A pitstop at the Superloos, a snack at Subway or stocking up at the supermarket are the only reasons I've wanted to stop in Cambridge before. Now I have another - Sadie's Cafe.
This quirky wee gem is only a few months old and it's the dream of one man, Nigel Sutcliffe. The L-shaped interior is a veritable treasure trove of the pre-loved and found.
It's a collection curated with passion and expertly arranged, bringing together a diverse variety of styles. Walls are covered with framed photos, paintings and portraits, all merging towards the blue and grey tones that years of UV exposure produce, and armchairs and sofas, some threadbare, create intimate conversational zones.
Sadie's also has something an inner city cafe can only dream of - a large, sunny, private garden. Retro sun umbrellas last seen in the 70s once again stand proudly, shading a range of seating options. In true indoor-outdoor flow fashion, the garden walls are covered in the same recycled artworks as inside.
Nigel tells me a common question he gets from his customers is "Who is Sadie?" She was Nigel's nana and her place was somewhere he spent a lot of time growing up, providing a home away from home. That notion of a warm, welcoming environment where people want to spend time while out and about, was the key idea he wanted to replicate in his cafe.
Nigel took over a building that had slowly deteriorated over time. A lot of DIY was needed, as well as a big splash of Nigel's individual style, to realise his dream. With a philosophy that pokes the middle digit at anything new, he furnished the space entirely with used and found items, sourced from second-hand stores, recyclers and the dump, often jumping into piles of waste to rescue an item from destruction.
It takes skill and flair to pull together a cohesive, shabby-chic aesthetic, but Nigel says it's a style that comes naturally to him and he's been incredibly successful by sticking to what he knows. He has created a homely, lived-in vibe that customers want to return to again and again. Nana Sadie would be proud.
The magic of Nigel's design philosophy is virtually everyone will find something they recognise from their own past, immediately wrapping you in a homely blanket. Here are three things that made me feel at home, over and above Nigel's great hospitality and food.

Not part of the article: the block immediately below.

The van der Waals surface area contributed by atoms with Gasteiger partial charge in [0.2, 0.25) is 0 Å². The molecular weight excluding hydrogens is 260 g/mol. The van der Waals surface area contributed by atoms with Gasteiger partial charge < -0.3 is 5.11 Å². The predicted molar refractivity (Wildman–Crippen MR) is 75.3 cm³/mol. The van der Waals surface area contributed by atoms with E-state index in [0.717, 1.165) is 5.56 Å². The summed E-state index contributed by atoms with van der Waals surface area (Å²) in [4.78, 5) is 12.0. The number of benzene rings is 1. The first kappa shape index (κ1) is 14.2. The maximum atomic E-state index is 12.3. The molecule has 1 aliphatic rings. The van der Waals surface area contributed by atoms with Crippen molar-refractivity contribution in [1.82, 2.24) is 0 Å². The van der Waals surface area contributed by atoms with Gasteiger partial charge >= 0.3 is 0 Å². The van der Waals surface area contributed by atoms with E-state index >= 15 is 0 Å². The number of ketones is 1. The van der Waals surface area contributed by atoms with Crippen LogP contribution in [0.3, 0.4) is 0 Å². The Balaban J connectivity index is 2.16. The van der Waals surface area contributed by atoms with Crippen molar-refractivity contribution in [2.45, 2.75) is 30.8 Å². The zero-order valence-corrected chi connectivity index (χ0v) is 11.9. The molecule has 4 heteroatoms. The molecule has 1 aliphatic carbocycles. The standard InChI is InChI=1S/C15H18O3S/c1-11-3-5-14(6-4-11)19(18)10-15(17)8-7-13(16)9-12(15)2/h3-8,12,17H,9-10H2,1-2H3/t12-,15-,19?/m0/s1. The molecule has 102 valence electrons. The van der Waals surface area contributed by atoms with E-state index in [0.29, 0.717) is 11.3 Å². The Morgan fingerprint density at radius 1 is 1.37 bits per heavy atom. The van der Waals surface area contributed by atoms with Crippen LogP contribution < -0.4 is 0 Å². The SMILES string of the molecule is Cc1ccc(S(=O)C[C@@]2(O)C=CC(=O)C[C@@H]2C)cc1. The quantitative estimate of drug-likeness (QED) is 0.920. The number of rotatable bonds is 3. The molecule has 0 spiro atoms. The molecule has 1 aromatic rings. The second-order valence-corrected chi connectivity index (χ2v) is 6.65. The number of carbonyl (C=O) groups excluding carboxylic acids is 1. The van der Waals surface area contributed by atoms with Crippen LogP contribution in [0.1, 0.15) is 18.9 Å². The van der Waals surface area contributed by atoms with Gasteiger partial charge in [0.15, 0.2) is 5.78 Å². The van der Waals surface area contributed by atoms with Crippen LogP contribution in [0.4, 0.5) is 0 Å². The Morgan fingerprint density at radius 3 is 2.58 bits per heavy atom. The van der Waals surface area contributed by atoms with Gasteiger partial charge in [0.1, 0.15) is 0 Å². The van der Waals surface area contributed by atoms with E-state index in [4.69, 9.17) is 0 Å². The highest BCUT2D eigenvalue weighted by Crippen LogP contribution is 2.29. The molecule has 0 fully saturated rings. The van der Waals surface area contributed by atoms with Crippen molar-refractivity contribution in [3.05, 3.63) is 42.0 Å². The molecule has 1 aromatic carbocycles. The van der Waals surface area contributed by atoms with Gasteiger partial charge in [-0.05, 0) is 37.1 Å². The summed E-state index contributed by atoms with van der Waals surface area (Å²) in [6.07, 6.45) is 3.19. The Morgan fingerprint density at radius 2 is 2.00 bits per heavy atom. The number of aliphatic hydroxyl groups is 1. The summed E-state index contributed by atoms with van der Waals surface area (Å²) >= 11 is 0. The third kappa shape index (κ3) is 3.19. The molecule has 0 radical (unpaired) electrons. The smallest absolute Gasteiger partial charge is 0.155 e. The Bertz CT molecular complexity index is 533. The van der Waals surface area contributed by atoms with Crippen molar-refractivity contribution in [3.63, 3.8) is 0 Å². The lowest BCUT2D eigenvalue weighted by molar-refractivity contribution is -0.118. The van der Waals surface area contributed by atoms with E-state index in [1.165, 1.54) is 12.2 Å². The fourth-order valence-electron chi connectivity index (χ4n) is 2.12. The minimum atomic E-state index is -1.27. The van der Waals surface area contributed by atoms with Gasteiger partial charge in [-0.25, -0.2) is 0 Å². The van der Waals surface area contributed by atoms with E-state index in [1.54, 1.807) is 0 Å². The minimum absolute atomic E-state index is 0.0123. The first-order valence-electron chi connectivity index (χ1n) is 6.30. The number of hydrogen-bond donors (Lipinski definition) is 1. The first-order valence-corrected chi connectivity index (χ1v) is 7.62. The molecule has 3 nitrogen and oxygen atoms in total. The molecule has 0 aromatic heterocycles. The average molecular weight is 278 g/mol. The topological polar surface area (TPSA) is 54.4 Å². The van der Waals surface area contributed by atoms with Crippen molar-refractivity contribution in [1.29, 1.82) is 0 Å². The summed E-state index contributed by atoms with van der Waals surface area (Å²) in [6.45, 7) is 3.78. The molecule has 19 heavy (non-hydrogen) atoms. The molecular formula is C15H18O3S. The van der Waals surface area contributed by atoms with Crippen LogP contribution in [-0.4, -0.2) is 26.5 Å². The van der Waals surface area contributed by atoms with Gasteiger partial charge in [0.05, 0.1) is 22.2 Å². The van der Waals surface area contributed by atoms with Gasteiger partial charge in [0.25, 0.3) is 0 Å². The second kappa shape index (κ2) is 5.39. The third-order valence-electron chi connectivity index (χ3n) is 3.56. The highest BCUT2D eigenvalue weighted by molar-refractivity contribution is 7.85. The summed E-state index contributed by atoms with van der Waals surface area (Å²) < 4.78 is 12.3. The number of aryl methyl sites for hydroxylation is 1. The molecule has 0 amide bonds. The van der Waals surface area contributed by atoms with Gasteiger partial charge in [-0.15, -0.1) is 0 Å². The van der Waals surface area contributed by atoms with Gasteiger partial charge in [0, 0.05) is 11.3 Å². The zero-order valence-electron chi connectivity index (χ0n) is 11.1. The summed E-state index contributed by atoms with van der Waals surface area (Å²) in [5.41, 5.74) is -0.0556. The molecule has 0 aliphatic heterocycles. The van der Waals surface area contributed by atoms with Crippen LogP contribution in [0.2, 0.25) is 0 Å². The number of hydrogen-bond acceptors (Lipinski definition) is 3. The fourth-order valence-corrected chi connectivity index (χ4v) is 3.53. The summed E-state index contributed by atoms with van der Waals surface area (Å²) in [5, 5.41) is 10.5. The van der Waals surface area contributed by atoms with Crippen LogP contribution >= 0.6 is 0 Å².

I'm just old enough to remember my parents popping up a few of these tassel-trimmed beauties on the beach when I was growing up. Admittedly, they didn't get too many outings in Southland, but spotting them again at Sadie's brought back a lot of happy childhood memories.
Track down some originals on TradeMe and bring a touch of retro cool into your backyard. There are always one or two listings up for grabs. Or check out Basil Bangs for a large range of vintage-inspired sunshades.
It's not often you see traditional artwork in a garden.
I like it because the images Nigel has on display remind me of paintings Mum and Dad had on the walls at home when I was growing up. Plus, it's an original idea.
Try building your own frames from wood that's used elsewhere around your property; decking timber placed tread down would do the trick. Fix to a fence, then unleash your creative streak by painting a vista or splash of modernist colour in the window you've created.
A wall of frames
Family and memories turn a house into a home. Take inspiration from the service counter in Sadie's, where frames are cleverly organised in a disorganised manner, to create a wall of family photos in your home. If eclectic suits your home's vibe then hit the second-hand stores such as Junk and Disorderly in Northcote. Or apply a more uniform and modern look by buying a range of frames in the same style and colour. The Warehouse or Briscoes often have good ranges of basic frames, or try Framing Online and Factory Frames for off-the-shelf and custom solutions.
• Stop off at Sadie's Cafe, 1907 Hamilton Rd, Cambridge.